Panda was originally released in February of 2011 and that is a date that will live in infamy and will not soon be forgotten by any SEO’er. It generally aimed to lower the rankings of sites that had “thin content” or were “low quality sites”. This was done in an effort to allow higher quality site to move up the rankings, allowing them to get the traffic they truly deserved. Ironically the name “Panda” isn’t something that Google thought would be funny but is actually the last name of the Google engineer who developed the technology. When Google was first implemented it reportedly changed the rankings of almost 12% of all the search engine results pages.
Surprisingly after Google first rolled out its Panda algorithm they received a wave of complaints from scrapers and copywriters who were receiving better rankings then the original sites that had the original content. Believe it or not at one point in time Google actually asked for help in detecting scrapers. Hint “disavow”? There have been several updates to Panda senses originally rolled out in 2011 and the effects of the Panda algorithm went global in April 2011.
Let’s dig in and see how Panda really works. The Panda patent is (patent 8,682,892) and it was filed on September 28th of 2012 and was later granted on March 25th, 2014. Panda works through the use of ratios. These ratios need to be met by each individual site and if they are not met or exceeded the threshold they will be penalized. It starts with creating a ratio of the sites inbound links and reference queries as well as the number of search queries for that sites brand name. It then uses that ratio to create a site wide modification factor. This modification factor is then used to create a modification factor for each individual page based upon a search query. If a page then fails to meet a specific threshold the modification factors will be applied and therefore the pages will rank lower in the serps.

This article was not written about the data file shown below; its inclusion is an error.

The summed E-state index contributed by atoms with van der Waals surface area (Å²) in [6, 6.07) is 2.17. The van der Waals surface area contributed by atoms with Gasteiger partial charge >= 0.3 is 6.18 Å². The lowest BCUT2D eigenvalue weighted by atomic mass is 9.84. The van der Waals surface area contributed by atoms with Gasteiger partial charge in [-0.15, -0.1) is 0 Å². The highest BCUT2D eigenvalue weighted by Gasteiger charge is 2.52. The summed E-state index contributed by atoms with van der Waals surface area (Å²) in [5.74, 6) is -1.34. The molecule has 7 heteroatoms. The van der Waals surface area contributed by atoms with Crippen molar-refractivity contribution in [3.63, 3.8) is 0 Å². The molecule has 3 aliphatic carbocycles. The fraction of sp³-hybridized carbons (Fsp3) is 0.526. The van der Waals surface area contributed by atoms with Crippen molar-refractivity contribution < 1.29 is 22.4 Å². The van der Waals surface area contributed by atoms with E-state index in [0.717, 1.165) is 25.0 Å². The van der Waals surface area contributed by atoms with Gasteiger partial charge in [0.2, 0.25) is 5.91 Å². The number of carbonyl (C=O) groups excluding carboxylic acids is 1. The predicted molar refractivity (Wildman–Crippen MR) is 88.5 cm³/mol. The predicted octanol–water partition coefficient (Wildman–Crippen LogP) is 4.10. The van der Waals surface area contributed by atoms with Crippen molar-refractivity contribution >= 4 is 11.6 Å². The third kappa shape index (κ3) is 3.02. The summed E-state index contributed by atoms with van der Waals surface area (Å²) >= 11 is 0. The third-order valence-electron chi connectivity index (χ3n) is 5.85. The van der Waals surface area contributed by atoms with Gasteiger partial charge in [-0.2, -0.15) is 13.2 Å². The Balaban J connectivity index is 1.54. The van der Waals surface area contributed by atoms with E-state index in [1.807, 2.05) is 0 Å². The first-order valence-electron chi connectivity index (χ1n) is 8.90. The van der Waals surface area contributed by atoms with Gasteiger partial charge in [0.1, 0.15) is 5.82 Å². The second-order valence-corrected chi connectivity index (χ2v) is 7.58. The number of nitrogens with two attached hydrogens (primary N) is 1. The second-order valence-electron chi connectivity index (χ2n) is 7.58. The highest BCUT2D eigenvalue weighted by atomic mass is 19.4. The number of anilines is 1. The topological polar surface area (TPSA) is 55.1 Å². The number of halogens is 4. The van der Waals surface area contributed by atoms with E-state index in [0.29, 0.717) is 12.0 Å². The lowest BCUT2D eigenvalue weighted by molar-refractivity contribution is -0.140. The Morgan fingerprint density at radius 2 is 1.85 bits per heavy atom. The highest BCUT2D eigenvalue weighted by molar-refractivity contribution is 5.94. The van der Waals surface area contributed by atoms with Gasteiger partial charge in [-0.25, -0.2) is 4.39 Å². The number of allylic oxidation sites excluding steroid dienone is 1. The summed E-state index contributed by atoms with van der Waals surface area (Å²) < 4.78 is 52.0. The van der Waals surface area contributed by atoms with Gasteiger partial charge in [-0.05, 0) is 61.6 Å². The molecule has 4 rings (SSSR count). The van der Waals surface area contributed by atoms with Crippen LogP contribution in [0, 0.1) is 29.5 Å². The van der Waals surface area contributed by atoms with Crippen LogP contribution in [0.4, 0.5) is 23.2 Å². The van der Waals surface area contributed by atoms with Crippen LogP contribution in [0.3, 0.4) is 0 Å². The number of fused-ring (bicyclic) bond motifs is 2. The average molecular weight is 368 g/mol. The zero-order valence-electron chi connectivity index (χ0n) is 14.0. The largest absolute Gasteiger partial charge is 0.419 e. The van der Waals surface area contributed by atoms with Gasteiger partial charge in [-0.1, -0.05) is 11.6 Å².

These effects will be felt throughout the entire site or a specific section of the site instead of affecting just an individual page. Google has openly said that it only takes a few pages of a site to be of poor quality or duplicate content to dramatically hinder the performance of an entire site which is an otherwise solid site. Google also recommends that pages that contain poor quality or duplicate content be removed, blocked from the index, or rewritten. For the first two years of Panda it was rolled out roughly once a month but in 2013 Google announced that the updates will be integrated into an algorithm that will be rolled out slowly therefore it will be less noticeable if you believe your website is being harmed by the Panda Algorithm we would love to help, follow this link and get started today!
On July 18th, 2015 Google released a “slow rollout” of Panda 4.2. Currently we don’t need to particularly worry about Panda because it has been incorporated into what Google is now calling Rank Brain which is a collection of all of Google’s algorithms which are put into one place and rollout continuously. We’ll dive into Rank Brain a bit later.